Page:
He reminds people that the NSA “isn’t made of magic” and that it’s still governed by physics, math and economics. He sees no evidence that NSA has cracked encryption in general, so building encryption into internet protocols will require that the NSA take the more expensive steps of having to “exfiltrate” keys. He thinks that we need a thousand email providers, not just a handful, dispersing targets, again making dragnet collection economically impossible. He takes this as far as suggesting we redesign the phone networks so they are peer-to-peer, thus distributed with no one place that has all the metadata. He’s realistic that these are very long term goals, but he’s not just writing on his blog, he’s going to the internet engineering meetings to say the same things.

    He’s also using his blog to crowdsource analysis of the NSA “implants” that Der Spiegel revealed a few weeks ago. He’s putting up one a day, and, after you weed out the paranoia and posturing, the comments make for a fascinating read.

    Remember, he has a full set of the Snwoden documents though the Guardian, and he also has the technical reputation to change minds in things like the Internet Engineering Tasks Force, the body that governs internet protocols. I wouldn’t sell him short.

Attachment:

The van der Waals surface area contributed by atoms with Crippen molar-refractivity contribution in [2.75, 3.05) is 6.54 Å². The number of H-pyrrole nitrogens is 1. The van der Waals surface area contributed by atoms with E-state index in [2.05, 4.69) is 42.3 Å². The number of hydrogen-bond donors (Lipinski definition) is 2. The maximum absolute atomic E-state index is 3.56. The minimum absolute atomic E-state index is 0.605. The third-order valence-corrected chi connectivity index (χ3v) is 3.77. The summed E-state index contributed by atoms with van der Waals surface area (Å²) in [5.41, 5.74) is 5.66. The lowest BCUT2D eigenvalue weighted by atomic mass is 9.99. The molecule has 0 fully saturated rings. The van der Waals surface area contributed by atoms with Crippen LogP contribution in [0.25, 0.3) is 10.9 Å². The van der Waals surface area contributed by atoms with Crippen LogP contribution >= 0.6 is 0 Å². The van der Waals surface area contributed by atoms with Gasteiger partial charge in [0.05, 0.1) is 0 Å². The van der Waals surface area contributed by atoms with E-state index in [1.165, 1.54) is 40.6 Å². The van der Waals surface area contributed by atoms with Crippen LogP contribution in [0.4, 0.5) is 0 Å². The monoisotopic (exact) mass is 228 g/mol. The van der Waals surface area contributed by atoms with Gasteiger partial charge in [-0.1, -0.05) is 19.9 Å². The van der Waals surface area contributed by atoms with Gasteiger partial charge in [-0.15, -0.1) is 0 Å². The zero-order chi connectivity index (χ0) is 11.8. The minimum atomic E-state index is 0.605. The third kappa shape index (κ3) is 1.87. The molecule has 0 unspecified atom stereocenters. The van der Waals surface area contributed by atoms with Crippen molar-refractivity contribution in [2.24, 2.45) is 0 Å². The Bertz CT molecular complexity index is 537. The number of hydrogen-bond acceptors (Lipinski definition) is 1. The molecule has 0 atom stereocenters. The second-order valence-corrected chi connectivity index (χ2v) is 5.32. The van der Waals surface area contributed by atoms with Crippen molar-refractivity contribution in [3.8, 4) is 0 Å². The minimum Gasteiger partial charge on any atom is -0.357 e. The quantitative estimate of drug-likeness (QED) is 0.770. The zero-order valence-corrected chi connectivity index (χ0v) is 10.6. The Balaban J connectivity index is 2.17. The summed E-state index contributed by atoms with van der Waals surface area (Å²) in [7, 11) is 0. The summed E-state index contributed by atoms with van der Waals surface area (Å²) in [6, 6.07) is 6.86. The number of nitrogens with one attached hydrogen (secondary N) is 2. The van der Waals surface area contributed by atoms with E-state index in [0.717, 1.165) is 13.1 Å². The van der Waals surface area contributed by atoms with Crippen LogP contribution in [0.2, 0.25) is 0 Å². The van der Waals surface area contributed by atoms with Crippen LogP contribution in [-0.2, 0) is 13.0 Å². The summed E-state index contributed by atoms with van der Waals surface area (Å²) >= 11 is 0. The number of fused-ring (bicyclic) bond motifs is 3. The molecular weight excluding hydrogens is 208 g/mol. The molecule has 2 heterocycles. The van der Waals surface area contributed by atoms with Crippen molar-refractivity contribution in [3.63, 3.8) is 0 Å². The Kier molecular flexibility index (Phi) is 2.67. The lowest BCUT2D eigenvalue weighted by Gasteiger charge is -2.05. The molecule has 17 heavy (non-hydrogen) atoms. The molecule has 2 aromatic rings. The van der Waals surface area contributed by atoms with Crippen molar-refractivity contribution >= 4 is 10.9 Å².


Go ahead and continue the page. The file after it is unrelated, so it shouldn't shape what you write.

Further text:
3. Greg Bean (@GregLBean) says:

    @Saul Tannenbaum: “He takes this as far as suggesting we redesign the phone networks so they are peer-to-peer, thus distributed with no one place that has all the metadata.”

    Technically it should not be all that difficult to switch the internet from client-server with big hubs, as it is at current, to a peer-to-peer network and no hubs, or very few.

    I wonder why no one is talking about this?

  4. tryggth says:

    @Saul Tannenbaum: I was going to say something similar, but was going to coach it more as a question to try to understand if EW meant the implication.

    I haven’t read Scheier’s non-crypto tech books, but everything else I have read indicates he is on team ‘us’ and in a significant way.

  5. TarheelDem says: